rack n grill
Muammer Kasu's food truck Rack 'n Grill. (Image: Rack 'n Grill)
  • Starting a food truck business can be less expensive compared to a brick-and-mortar establishment, but it still requires a lot of work.
  • From location licence to insuring your business, there's a string of paperwork you need to get through.
  • A key element in any food truck business, often overlooked, is marketing and adverting.
  • Here's what you need to know about starting a food truck.
  • For more stories, go to www.BusinessInsider.co.za.

Starting a food truck business in South Africa may be no easy feat, but it's still less expensive and easier to get it going than a traditional brick-and-mortar restaurant.

While the food truck phenomenon is more deeply entrenched in the street culture of many other countries, the trend in South Africa has been picking up steam. Popping up in city centres, food trucks are also becoming an even bigger element of large festivals, events, and other private functions.

Here's what it takes to get your mobile food truck business on the road.


Like most business ventures, you'll need to do thorough research and assess whether what you want to offer aligns with your market and intended locations, head of the Cape Town Food Truck Association, Rob Munro, told Business Insider South Africa.

"Finding a location and finding a product is the biggest challenge," he said.

"You have to properly study your market; make sure that the product that you have developed is something people will buy. I'm not saying that you can't convert people into eating really great food, but sometimes most of those people in food trucking don't make those breakthroughs," Munro said.

One success story is that of Muammer Kasu, owner of Cape Town-based food truck Rack 'n Grill.

Curating a menu to its last details before everything is crucial and is essentially what determines the next step - the type of truck you need - Kasu said.

"Firstly, you're going to have to know what kind of menu you want to do. That will determine what size food truck you'll need, what kind of equipment you're going to need, and how many staff members you're going to need to train," Kasu said.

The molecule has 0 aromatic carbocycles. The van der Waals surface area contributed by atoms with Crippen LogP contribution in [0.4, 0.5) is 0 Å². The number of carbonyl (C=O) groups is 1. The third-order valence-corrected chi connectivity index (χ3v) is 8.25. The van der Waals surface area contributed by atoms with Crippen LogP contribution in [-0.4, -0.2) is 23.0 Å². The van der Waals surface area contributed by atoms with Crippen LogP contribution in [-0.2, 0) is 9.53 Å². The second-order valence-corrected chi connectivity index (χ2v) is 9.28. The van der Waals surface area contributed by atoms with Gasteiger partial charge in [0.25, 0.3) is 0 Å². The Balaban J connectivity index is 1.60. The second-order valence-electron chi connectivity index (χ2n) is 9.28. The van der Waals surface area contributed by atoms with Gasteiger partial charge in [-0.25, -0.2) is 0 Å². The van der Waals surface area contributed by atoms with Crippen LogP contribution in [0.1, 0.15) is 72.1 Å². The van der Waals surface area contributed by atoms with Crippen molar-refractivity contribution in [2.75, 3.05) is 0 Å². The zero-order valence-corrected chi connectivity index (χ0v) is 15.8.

Getting your truck

Several options are available when it comes to getting a truck, including renting, building from scratch, or purchasing the truck either second-hand or brand new.

Munro, however, advises going for a second-hand food truck, given it is more likely to already have most or all of the kitchen equipment you may need. A standard second-hand food truck may cost anything from R25,000 to R100,000, he said. The older it is, the cheaper it will be.

If you intend to first pilot your food trucking business, renting one, which may cost around R5,000 monthly, is a more prudent approach, he said.

For a brand new one, you may need from around R120,000 for an average truck that is not equipped and closer to R600,000 for a bigger one. These you will more likely still need to equip with cold storage, stoves, and other equipment; and if you need more specialised paraphernalia such as shawarma making equipment, you may need around R250,000 to kit your mobile kitchen.

Legal paperwork and licences

Once you have registered your business and it is operational, you'll need a business licence and a certificate of acceptability which can both be sourced from your closest municipal office.

Any business that manufactures, stores, distributes, prepares, transports, or sells foodstuff for public consumption must hold a certificate of acceptability.

Similarly, any operation that includes the sale or supply of meals must have a business licence.

The municipal office will send out an environmental health inspector to you to ensure you follow the required food safety practices. If passed, it will grant you a licence of acceptability.

Food truck owners also need permission in the form of location permits from city governments to allow them to trade in public spaces.

"I just can't rock up at the beach or on the side of the road and start selling my product, you need a location permit, and each city has that for different areas," said Kasu.

If you're located on private property, you also need the owner's permission to trade there.

Insuring your business

You typically need two types of insurance cover, normal comprehensive business insurance, and public liability insurance.

The business insurance covers the contents of the business, including the truck itself and the equipment should it suffer damage from hail, national disasters and theft, among others.

The public liability insurance is if, for example, your patrons get food poisoning from one of your meals, so that you can cover any medical costs should they occur.

Spreading the word and keeping connected

While one of the most significant marketing advantages about food trucks is that they virtually market themselves if branded properly, many food truck owners make the mistake of overlooking the marketing and online interaction step of the business, but visibility and communication are paramount, Munro said.

"Online presence these days is vital; it's the number one most important part," said Munro.

"Make sure that you cover your bases on how to market yourself and responding to customers [on social media] and getting customers," he said.

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